I tell you a story. I was in Maui with my friend Vajra Kingsley. We did yoga and I read a book of Rumi’s poetry and at one point I posted a photo of a white Persian cat I had as a kid on Instagram. After I returned to the mainland I went to my Explore page and there was a white Persian cat that was born from a litter named Maui. Her name was Rumi and she was available at this store just down the road called Kingsley Kittens. I said, “It’s God” – and my friend Olive Allen, a VR artist who is very outspoken and Russian, said, “What are you talking about? It was an algorithm.” I thought, “Fuck you!” [laughs]
What was it like working with Sotheby’s after you finalized the artist roster?
I’m so rowdy and bootleg-y. I’m used to doing everything: getting the artists into the show, finding the space, finding the collectors, finding the people who want to come to the opening. And I’ve worked with well-oiled galleries—in fact, I once quit a senior job to intern at a blue-chip gallery because I wanted to [to experience] that polished school style. But Sotheby’s? It’s an extremely well-oiled machine. It was so amazing how there was someone there to help every step of the way. Not just to assist, but to assist with professional finesse.
Did you participate in the pricing of the works?
It’s really up to the artists. Some of them work with galleries, some don’t. I study and write about the market, so I know how prices should be set. When an artist asks, “What do you think about it?” I can say with pretty decent certainty, “You should probably rate it at this point.” But some of their dealers say, “You know, there you are right now. Let’s not play around with it.”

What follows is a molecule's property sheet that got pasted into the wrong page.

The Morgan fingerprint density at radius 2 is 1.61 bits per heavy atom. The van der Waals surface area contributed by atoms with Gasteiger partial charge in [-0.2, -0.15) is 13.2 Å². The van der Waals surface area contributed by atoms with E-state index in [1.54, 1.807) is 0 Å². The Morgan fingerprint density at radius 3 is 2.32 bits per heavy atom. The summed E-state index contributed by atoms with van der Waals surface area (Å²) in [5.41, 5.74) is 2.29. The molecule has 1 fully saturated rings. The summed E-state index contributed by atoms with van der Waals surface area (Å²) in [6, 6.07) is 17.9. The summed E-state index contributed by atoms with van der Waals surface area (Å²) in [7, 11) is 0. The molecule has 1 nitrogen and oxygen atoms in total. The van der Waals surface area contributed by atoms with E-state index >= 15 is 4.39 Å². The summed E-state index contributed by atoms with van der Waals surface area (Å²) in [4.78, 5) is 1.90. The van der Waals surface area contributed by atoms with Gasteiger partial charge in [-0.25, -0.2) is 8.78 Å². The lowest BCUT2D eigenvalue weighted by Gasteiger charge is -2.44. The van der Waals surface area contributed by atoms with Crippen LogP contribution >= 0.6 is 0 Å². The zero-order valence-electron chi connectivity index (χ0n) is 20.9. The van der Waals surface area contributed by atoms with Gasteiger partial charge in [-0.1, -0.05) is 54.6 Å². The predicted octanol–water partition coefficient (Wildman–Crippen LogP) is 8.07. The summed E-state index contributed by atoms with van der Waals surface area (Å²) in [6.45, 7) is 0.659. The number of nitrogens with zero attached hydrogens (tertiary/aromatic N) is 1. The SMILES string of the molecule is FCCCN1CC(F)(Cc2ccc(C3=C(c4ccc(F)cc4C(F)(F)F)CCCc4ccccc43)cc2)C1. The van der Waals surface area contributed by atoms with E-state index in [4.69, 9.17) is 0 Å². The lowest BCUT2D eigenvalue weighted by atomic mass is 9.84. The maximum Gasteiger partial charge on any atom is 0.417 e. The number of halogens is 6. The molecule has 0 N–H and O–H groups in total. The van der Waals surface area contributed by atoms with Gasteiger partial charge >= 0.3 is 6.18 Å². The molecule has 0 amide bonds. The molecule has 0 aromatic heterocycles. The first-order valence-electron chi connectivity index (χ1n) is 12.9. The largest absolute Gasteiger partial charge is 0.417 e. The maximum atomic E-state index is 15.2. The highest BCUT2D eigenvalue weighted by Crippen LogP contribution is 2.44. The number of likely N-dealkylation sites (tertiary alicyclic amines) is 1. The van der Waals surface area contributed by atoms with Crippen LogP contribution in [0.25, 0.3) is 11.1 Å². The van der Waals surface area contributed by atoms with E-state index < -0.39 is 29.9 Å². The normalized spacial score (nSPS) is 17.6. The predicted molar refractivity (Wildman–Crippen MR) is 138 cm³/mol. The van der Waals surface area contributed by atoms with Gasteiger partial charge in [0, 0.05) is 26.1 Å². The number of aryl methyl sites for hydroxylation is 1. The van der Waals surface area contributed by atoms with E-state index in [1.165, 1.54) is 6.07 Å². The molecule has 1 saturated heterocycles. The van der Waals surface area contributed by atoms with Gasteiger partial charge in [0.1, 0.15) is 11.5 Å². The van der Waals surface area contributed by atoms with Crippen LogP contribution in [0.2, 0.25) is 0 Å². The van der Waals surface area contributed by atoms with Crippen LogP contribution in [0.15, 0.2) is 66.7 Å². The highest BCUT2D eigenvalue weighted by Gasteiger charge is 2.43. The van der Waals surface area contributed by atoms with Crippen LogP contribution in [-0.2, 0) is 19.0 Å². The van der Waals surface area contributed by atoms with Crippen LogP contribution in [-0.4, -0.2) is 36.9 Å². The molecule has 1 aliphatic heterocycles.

You must have seen how Jerry’s episodes have changed quite a bit in the past four years.
When I started Jerry, they were hardcore art people who knew every joke. Now that it’s 112,000 followers, people will ask, “What is primary access?” Who are Zoe and Chloe?” [Ed. note: The pair is the account’s mascot “gallerinas” and a running gag.] I just say, “Scroll back.” It’s funny because I have a few random celebrities who follow me, like Katherine Heigl and Zoe Saldaña. Sometimes I’m just shocked. I wonder: how did you end up here?
Do you know what Larry Gagosian thinks of the account?
I have no idea.
Does his gallery follow you?
I do not think so. The Pace account follows, and all of Hauser & Wirth follow. Ditto for David Zwirner – her staff do, including Lucas [Zwirner, the founder’s son and the gallery’s head of content]. I think it’s very political, even if the jokes are relatively soft at this point. I don’t name names or throw hard balls. But I think there is still something political about following and especially commenting.
Aside from the following, how else has Jerry grown—especially in the time since you went public as the account’s creator?
I’ve started writing about my experiences with all these things in the art world and putting them on a private mailing list. Really, my bread and butter is my writing, which I can’t fucking believe. It’s only five dollars a month – as I always say, cheaper than a latte. And I’m in the process of doing a TV show with some support from [Pace CEO and president] Marc Glimmer. He helped me get the ball rolling in a way that I wouldn’t have been able to without him. Essentially, I want to be the female Anthony Bourdain of the art world.
So visit galleries and trade fairs instead of restaurants?
Yes, I want to make it global. As you know, the art world travels in packs. And it’s actually a very small amount. My partner, who was at Christie’s for a while and now runs an art capital firm, likes to do numbers. So he came up with a formula and we believe that in the “real” art world there is a maximum of 500 people who buy blue chip art and go to all fairs. It’s funny – I just got back from Frieze Seoul and people there kissed in the air and said, “Oh see you in London and then Paris and then Miami and then…”
The level of carbon emissions is so wild.
That will be built into the show. It’s about – and not negatively per se – revealing all the things that people want to know and understand about the art world. I always think of my mother-in-law. She says: “Explain it to me. Tell me about the artistic things.” And I’m like, “Okay, first of all, we don’t call them ‘artistic’.” [laughs] But she doesn’t mean it. Like so many others, she just wants to know.